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Research Papers

Powered Transtibial Prosthetic Device Control System Design, Implementation, and Bench Testing

[+] Author and Article Information
Jinming Sun

e-mail: jinming.sun@marquette.edu

Philip A. Voglewede

e-mail: philip.voglewede@marquette.edu

Department of Mechanical Engineering,
Marquette University,
Milwaukee, WI 53233

The human gait data from Winter [17] is selected to be the benchmark of the reference ankle moment profile.

1Corresponding author.

Manuscript received January 7, 2013; final manuscript received October 2, 2013; published online December 6, 2013. Assoc. Editor: Venketesh N. Dubey.

J. Med. Devices 8(1), 011004 (Dec 06, 2013) (8 pages) Paper No: MED-13-1001; doi: 10.1115/1.4025851 History: Received January 07, 2013; Revised October 02, 2013

This article outlines the controller design for a specific active transtibial prosthesis. The controller governs the power output of a DC motor attached to a four-bar mechanism and torsional spring. Active power reinforcement is used to assist the push off at later stages of the stance phase and achieve ground clearance during the swing phase. A two level control algorithm which includes a higher level finite state controller and lower level proportional-integral-derivative (PID) controllers is applied. To implement this control algorithm, a digital signal processor (DSP) control board was used to realize the higher level control and an off-the-shelf motor controller was used to realize the lower level PID control. Sensors were selected to provide the desired feedback. A dynamic simulation was performed to obtain the proper PID parameters which were then utilized in a bench test to verify the approach.

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References

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Winter, D., 1990, Biomechanics and Motor Control of Human Movement, Wiley-Interscience, New York.
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Figures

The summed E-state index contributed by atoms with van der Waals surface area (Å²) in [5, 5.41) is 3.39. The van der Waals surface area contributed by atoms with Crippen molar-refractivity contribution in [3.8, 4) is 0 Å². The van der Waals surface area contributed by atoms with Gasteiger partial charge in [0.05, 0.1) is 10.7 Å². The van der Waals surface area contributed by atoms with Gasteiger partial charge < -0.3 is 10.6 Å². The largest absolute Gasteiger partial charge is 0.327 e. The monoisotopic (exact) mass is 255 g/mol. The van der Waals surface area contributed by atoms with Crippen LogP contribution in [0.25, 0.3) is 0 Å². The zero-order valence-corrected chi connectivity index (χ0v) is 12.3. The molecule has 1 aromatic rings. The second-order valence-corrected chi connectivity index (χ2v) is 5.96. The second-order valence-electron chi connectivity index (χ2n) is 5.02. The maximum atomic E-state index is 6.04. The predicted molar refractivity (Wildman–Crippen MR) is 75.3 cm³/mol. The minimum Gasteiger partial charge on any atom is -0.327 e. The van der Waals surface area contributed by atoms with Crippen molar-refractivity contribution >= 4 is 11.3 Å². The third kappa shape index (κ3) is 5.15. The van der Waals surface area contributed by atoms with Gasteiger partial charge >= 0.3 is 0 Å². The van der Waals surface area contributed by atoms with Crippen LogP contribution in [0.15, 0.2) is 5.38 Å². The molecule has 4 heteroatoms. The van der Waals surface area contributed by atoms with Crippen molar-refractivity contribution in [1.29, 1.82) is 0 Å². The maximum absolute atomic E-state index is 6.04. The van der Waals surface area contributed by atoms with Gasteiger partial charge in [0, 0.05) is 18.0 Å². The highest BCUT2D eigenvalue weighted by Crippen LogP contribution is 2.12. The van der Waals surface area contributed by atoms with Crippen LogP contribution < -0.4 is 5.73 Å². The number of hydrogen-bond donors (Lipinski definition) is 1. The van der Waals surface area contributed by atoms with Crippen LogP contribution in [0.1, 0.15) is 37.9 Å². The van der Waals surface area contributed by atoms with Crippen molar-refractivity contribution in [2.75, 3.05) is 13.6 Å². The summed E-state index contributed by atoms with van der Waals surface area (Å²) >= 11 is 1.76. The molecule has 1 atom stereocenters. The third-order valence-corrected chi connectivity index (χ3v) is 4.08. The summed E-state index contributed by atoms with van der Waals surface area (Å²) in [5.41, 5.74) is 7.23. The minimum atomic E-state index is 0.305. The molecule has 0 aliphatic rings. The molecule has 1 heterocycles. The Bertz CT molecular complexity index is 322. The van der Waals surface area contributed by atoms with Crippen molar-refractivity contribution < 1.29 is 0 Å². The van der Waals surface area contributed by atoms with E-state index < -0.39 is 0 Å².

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Fig. 3

Prosthetic device prototype

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Fig. 2

Sketch of the four-bar mechanism and torsional spring configuration

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Fig. 1

Human ankle impedance plotted with the optimized mechanical design [14]

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Fig. 4

Overall finite state control algorithm

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Fig. 6

Fitted curve compared to the Winter [17] reference data

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Fig. 7

Hardware system configuration

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Fig. 5

The proposed finite state machine working schematic

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Fig. 8

Backpack with all the hardware components

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Fig. 9

Simulation of ankle moment output during stance phase with adjusted PID gains

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Fig. 10

Decomposed simulation result of the ankle moment during stance phase

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Fig. 11

Simulation result of joint C position during swing phase

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Fig. 12

Moment bench testing configuration

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Fig. 13

Results of the moment bench testing

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